Size restrictions on SNCF trains exclude double bassists from travelling with their instruments, as musicians share their stories of discrimination and being ‘treated like thugs’


© Chabe01 via Wikimedia Commons

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The French national train service SNCF continues to restrict musicians travelling with large instruments, including double basses, causing large public outcry within the musician community.

SNCF currently states the maximum size for an item of luggage is 130cm x 90cm (approximately 4ft 2in x 3ft), while a double bass typically stands at around 190cm in its case. In 2021, an open letter published in Le Monde was signed by 45,000 people, illustrating the struggles faced by those denied access on board trains with large instruments.

Since then, the size restrictions have remained in place for musical instruments, much to the concern of double bassist Sébastien Boisseau, who illustrates that the restrictions have had heavy repercussions on travelling double bassists. ’We are shocked to be treated like thugs and offenders, while traveling with a valid ticket,’ said Boisseau in a statement published by Radio France

’We are afraid of not being able to arrive at the place of the concert, of losing our commitments. Traveling with these old, fragile, expensive instruments is already stressful, but at the moment, anxiety dominates when buying an SNCF ticket.’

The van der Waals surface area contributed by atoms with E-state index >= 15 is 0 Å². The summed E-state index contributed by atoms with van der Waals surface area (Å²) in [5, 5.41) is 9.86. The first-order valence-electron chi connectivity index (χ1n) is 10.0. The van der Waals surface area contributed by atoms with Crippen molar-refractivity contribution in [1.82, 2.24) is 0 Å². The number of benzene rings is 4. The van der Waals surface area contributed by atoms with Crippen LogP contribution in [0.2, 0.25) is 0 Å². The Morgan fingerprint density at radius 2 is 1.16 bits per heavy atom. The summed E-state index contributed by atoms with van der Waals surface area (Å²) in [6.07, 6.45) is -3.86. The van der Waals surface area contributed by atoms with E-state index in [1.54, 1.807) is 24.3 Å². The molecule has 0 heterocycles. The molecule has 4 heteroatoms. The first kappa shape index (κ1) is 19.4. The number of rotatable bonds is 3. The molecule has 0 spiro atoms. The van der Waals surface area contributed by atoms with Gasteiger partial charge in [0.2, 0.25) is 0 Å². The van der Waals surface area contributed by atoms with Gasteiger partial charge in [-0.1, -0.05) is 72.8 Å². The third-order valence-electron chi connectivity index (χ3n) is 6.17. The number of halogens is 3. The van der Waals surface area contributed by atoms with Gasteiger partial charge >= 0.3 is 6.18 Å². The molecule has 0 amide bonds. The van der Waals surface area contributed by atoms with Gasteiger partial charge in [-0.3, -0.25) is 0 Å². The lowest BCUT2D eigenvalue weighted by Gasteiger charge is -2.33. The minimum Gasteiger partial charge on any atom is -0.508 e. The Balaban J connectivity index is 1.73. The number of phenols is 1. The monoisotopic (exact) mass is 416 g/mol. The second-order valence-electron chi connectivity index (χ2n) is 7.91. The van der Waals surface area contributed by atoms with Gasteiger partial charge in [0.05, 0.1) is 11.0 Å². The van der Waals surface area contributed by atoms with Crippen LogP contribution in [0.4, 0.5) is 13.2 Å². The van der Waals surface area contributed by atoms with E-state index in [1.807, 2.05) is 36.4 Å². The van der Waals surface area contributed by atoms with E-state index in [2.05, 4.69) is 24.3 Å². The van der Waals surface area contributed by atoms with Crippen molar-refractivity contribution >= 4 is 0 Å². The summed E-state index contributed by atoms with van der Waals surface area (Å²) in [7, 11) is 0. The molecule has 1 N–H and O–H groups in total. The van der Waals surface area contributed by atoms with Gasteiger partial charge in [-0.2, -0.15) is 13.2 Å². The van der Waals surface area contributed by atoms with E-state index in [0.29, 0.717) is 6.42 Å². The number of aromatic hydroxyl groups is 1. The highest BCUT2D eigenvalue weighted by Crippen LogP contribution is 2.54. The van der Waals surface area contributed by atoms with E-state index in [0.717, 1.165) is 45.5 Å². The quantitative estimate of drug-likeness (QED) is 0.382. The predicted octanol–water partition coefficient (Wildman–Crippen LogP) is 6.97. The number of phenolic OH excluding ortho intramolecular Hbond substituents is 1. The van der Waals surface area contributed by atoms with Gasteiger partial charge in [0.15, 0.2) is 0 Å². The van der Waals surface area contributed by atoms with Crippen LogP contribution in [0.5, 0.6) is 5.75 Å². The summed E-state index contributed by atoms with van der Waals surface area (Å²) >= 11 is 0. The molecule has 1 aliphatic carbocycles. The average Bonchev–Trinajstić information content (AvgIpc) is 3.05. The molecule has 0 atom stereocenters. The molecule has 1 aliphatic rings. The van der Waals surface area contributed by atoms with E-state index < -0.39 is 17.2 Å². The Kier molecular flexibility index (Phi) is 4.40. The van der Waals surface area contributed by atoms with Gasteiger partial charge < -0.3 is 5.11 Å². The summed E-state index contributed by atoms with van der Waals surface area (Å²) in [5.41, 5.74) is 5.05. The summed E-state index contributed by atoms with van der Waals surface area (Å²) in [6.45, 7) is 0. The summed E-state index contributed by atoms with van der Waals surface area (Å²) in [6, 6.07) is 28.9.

Boisseau highlighted many instances where double bassists were fined for attempting to travel with their instruments. He describes the case of Sarah Murcia, who was fined €50 on the Paris-Bordeaux line in October 2021. ’One of the controllers advised me to change jobs!’ she cried.

Another bassist Stephen Harrison was forced to disembark a train in June 2022 when officers took issue with Harrison’s bass in the train vestibule. Most recently in September 2022, bassist Leïla Soldevila was fined €150, as it was claimed her double bass posed a threat to customer safety on board.

Boisseau states that such measures, as well as preventing travel with full mobility, deprive the musicians the opportunity to participate in the collective effort to fight climate change, as many have no choice but to drive. ’The instrumentalists assume this choice of rail transport [is] the most respectful for the environment… they need the SNCF at their side and not against them!’

SNCF states on its website that there are no size restrictions for suitcases, travel bags and backpacks, strollers, bicycles and skis. SNCF has recently lowered its pricing to allow passengers to bring pets on board for €7, regardless of the animal’s size or the length of journey.

’The SNCF adopts a discriminatory attitude and refuses to a minority of musicians the service which it offers to all the population,’ said Boisseau.